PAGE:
Rather than recap this last week’s game, which went well generally for the Seattle Seahawks kicking unit, I decided to cover an age old question: Does icing the kicker actually work?
To answer this question I will be using the NFL player database, available through R here, for the years 2009 to 2016. Why these years? The R scraping tool can only reach back to 2009, and rather than pull from a still changing 2017 season I am using only complete season sets. Each of these sets contains over 40,000 individual NFL plays per season. From 2009 to 2016 there were 3,434 field goal attempts. In order to determine if a kick was iced I looked at the previous play and indicated “Iced” if that previous play was a timeout. “But wait!” I hear you saying, “you can’t ice your own kicker!” To which I say:
While it would surely be possible to go back and review all 956 possible iced kicks to make sure they were truly iced and not simply timeouts taken before lining up, this is a blog post for Field Gulls, not a dissertation. Thus, I beg the reader for some leeway and to consider such incidences as random noise of the sample.
The next step was going through each distance of a field goal and determining if we have sufficient sample size. As an illustrative example, here is a histogram for all field goal attempts from 2009 to 2016 broken down by made, missed, and blocked.
We can see in this example that the overall number of field goal attempts is drastically reduced beyond 53 yards, with the sample becoming unusable after about 55 yards. Additionally, at about 55 yards is where we start seeing our cross over of a miss or block being about as equally likely as a good attempt. For this reason, I limited our search of field goals from 18 to 55 yards. Outside of this data window, there simply isn’t the robust sample size needed to make good comparisons.
Overall, with allowance for some variance, the trend from 2009 to 2016 seems to be that icing the kicker produces vary similar percentages of field goals made. According to the data, an iced kick was good 82.1% of the time versus 84.9% of the time normally. While there is a slight difference, it certainly isn’t much. Next, I applied a Welch two sample t-test to formally test whether this was evidence to suggest rejecting the null hypothesis; the null hypothesis is that our two sample averages are equal. Not too surprisingly, this test did not find significant evidence to reject the null hypothesis, in fact our p-value here was .41. However, There does seem to be a larger difference if we look specifically at the long range region beyond 45 yards.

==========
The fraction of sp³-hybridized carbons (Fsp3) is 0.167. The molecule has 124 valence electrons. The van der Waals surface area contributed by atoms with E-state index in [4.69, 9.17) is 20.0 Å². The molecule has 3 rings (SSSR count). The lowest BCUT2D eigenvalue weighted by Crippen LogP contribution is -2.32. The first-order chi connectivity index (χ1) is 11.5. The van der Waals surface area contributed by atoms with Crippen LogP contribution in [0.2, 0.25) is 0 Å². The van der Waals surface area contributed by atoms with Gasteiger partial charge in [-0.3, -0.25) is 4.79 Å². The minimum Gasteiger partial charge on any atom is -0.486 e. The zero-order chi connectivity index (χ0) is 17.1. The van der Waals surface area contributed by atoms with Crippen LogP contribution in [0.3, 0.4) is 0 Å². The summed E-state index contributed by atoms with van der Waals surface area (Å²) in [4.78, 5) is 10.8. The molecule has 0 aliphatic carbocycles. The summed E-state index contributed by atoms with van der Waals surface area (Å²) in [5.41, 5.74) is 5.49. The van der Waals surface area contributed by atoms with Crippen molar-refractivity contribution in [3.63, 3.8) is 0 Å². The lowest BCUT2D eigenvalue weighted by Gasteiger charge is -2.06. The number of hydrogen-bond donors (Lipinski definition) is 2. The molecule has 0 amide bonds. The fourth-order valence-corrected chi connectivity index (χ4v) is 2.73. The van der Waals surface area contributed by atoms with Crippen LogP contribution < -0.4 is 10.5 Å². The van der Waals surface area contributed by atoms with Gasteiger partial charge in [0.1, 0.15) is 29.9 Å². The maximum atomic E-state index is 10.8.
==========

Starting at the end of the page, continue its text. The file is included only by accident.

Testing this region, and this region alone, we still don’t get statistically significant evidence to suggest rejecting the hypothesis that icing the kicker has no effect. However, at a p-value of .11 it is much closer. Even with this result, the methodology becomes a little dubious, we are narrowing in on a specific section we think we see a difference and then testing if a difference exists. With that said, there’s nothing explicitly wrong with doing so. We are simply defining the population we are interested in differently. I.E. we narrow from a population of all field goals, to those attempted from 45 to 55 yards.
Out of curiosity I ran this test one more time, this time only looking at field goals from 50 to 55 yards. Now, this is a pretty narrow sample of a very particular range. But there does appear to be a statistically significant difference (p-value below .05) between the average accuracy of an iced and non-iced kicker between 50 and 55 yards.
The sample size beyond 50 yards for iced kickers is fairly small, so I am hesitant to declare icing works at this distance. It is far more likely that the reduced sample size has lead to increased variance as compared with the overall population. The conclusion here reaffirms the conclusion found in earlier studies, there is not statistically significant evidence that icing the kicker changes their accuracy.
Even when you may or may not have tried to ice the kicker at the end of a divisional round game and it may or may not have backfired: